Stories of interest you might have missed...
The PGA Tour is in Dan Jenkins' hometown of Fort Worth, Texas, this week, and Mac Engel of the Star-Telegram has a Q&A with him. "Jordan Spieth is the real deal," Jenkins said. "As I tweeted from Augusta, he appears to be the perfect Texas pro. He has the will and the focus of Ben Hogan, the likability of Byron Nelson and the putting stroke of Ben Crenshaw. I'm delighted that we now have a youthful Top Three — Rory McIlroy, Jordan and Rickie Fowler."
Jordan Spieth and Ben Crenshaw (Getty Images)
"There are no pictures on the news pages these days of Rory McIlroy with glamorous dates, or showbiz gossip on his latest exploits outside the ropes — and there's a good reason for that," Derek Lawrenson writes in the Daily Mail. "It has been a very deliberate policy, to be honest,' admitted the world No 1 when asked by Sportsmail whether, in the wake of his much-publicised split from girlfriend Caroline Wozniacki a year ago, it was his intention to pursue a low-key social life. What is it they say about learning from your mistakes? This is the way I want it from now on. I want to be known for my golf and that's it.'"
Jack Nicklaus' legacy is secure, but these days he is focused on securing the Nicklaus brand. "The brand is basically my legacy," Nicklaus says in this Cigar Aficionado story by Jeff Williams. "I didn't worry too much about brand when I was playing golf, then I realized in the last seven or eight years, what I need to do is to create a legacy for my kids, the company, allow it to move forward without me. That's kind of important to get that done for them."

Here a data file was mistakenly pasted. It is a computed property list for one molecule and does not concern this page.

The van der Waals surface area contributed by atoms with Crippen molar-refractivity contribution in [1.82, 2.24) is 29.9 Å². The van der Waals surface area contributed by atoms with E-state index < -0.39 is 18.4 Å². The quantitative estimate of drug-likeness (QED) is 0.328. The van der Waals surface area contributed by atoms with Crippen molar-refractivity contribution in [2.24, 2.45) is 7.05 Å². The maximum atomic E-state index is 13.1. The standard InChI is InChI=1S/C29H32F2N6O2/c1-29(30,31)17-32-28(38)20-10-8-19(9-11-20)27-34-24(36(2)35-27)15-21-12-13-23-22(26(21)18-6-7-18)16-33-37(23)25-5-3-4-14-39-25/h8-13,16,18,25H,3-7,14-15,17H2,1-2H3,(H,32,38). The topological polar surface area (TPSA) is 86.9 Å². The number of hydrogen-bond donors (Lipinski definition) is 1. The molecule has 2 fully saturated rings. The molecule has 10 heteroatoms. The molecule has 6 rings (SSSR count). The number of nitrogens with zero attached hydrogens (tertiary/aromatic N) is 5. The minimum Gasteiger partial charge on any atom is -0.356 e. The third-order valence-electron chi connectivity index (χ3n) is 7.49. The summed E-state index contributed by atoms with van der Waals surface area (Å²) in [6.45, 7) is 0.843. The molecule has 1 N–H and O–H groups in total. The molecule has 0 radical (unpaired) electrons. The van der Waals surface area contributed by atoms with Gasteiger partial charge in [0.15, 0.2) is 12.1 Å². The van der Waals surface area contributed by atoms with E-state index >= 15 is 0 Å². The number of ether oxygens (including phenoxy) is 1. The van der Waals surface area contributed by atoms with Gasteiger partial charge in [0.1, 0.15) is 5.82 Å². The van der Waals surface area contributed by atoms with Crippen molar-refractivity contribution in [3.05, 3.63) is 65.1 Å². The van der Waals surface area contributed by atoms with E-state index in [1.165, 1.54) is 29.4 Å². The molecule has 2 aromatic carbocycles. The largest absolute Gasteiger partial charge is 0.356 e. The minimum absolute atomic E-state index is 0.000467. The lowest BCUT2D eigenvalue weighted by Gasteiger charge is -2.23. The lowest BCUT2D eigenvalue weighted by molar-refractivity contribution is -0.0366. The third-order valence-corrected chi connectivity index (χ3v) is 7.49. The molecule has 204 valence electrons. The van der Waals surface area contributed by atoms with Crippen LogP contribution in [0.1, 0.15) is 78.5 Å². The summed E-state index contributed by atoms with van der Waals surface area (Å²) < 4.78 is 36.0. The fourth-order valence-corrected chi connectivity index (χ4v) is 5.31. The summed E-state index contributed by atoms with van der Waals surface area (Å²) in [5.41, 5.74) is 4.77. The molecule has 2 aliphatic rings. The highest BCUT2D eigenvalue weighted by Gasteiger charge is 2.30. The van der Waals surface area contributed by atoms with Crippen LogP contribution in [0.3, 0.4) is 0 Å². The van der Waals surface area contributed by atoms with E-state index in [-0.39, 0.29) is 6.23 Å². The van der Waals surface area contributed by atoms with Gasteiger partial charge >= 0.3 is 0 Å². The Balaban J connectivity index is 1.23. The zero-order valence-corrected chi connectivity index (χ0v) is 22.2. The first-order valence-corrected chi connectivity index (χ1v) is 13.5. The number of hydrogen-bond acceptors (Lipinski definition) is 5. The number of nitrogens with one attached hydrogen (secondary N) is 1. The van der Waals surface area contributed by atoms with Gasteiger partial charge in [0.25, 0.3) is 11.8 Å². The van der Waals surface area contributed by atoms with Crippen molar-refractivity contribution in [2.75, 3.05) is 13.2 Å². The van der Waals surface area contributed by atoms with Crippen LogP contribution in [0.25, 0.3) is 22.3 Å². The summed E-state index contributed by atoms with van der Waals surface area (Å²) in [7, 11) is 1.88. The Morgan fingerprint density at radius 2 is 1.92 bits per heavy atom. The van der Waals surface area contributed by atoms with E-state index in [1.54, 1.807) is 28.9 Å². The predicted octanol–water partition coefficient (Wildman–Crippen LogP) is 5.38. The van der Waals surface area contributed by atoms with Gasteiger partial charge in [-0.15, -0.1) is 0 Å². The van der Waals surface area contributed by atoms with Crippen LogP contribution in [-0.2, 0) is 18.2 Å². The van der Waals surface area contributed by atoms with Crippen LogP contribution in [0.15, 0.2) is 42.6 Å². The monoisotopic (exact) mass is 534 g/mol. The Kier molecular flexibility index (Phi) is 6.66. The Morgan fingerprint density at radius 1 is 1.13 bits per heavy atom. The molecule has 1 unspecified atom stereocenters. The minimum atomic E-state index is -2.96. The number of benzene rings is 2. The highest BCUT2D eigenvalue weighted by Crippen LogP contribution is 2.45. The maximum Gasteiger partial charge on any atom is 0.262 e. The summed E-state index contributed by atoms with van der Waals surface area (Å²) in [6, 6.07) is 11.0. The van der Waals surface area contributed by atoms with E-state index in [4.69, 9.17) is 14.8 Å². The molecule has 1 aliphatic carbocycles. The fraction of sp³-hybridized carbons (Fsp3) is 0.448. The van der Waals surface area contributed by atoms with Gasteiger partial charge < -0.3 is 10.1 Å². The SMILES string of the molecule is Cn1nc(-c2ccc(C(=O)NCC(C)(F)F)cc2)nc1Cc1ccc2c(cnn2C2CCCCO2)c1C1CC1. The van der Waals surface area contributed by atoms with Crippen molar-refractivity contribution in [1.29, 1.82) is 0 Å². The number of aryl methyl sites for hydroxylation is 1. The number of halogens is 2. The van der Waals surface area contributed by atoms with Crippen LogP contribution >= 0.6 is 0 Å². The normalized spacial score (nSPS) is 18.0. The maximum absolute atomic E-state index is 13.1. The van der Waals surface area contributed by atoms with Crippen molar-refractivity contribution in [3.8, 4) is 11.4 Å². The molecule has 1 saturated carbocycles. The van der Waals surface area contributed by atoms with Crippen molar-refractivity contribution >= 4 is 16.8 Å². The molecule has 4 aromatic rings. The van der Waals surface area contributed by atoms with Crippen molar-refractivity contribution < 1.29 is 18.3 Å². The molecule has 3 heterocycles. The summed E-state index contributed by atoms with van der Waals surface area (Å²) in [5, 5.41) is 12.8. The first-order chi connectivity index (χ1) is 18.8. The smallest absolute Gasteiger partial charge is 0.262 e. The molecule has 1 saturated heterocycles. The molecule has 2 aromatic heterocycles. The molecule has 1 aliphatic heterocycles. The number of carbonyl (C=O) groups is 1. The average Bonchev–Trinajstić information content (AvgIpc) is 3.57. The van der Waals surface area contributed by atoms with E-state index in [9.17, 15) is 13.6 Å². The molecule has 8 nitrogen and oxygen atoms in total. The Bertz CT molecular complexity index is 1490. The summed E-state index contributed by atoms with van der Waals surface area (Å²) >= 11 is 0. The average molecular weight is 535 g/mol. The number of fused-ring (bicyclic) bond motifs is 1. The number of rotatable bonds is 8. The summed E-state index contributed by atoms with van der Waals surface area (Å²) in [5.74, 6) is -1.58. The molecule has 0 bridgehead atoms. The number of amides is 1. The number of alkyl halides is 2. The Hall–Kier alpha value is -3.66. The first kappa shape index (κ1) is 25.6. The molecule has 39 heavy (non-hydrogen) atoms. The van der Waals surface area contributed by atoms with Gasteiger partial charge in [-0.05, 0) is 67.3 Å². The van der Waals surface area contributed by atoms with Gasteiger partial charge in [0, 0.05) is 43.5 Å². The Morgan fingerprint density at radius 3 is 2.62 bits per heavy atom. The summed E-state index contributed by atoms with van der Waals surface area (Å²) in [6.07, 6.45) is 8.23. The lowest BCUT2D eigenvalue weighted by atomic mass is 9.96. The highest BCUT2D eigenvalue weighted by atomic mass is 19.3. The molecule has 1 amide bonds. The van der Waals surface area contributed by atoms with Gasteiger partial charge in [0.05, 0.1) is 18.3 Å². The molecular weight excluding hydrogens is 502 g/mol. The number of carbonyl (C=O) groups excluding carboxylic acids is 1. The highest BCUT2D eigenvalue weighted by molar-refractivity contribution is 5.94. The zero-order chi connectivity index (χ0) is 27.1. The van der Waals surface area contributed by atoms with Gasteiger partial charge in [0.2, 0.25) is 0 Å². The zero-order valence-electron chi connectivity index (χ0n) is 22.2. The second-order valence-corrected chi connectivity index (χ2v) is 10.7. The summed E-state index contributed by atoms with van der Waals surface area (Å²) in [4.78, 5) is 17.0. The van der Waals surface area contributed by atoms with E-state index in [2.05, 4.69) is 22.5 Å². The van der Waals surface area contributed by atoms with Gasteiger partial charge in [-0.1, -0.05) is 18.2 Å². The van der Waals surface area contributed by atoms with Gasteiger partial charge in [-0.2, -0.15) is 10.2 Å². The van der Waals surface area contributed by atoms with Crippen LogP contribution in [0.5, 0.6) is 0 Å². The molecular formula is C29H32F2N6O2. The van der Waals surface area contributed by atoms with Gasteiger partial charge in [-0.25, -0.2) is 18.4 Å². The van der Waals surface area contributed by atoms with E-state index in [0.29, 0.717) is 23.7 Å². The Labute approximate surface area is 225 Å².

â¿More fun with island greens is on the docket, as it was announced this week that one of the courses on which the CareetBuilder Challenge (formerly the Humana Challenge) will be played will be the Stadium Course at PGA West, designed by Pete Dye. Larry Bohannan of the Desert Sun has the story.
Their last names are familiar to golf fans of a certain generation: Faxon, Glasson, Lehman and Roberts. They are the daughters of Brad, Bill, Tom and Loren, and all wound up working for the Folds of Honor Foundation, Eric Bailey of the Tulsa World writes. "I look at each one of those girls individually and, knowing their dads, I see the pieces of their dads which have made them so successful -- their work ethic, their persistence, their personalities," Maj. Dan Rooney, founder of the Folds of Honor, said.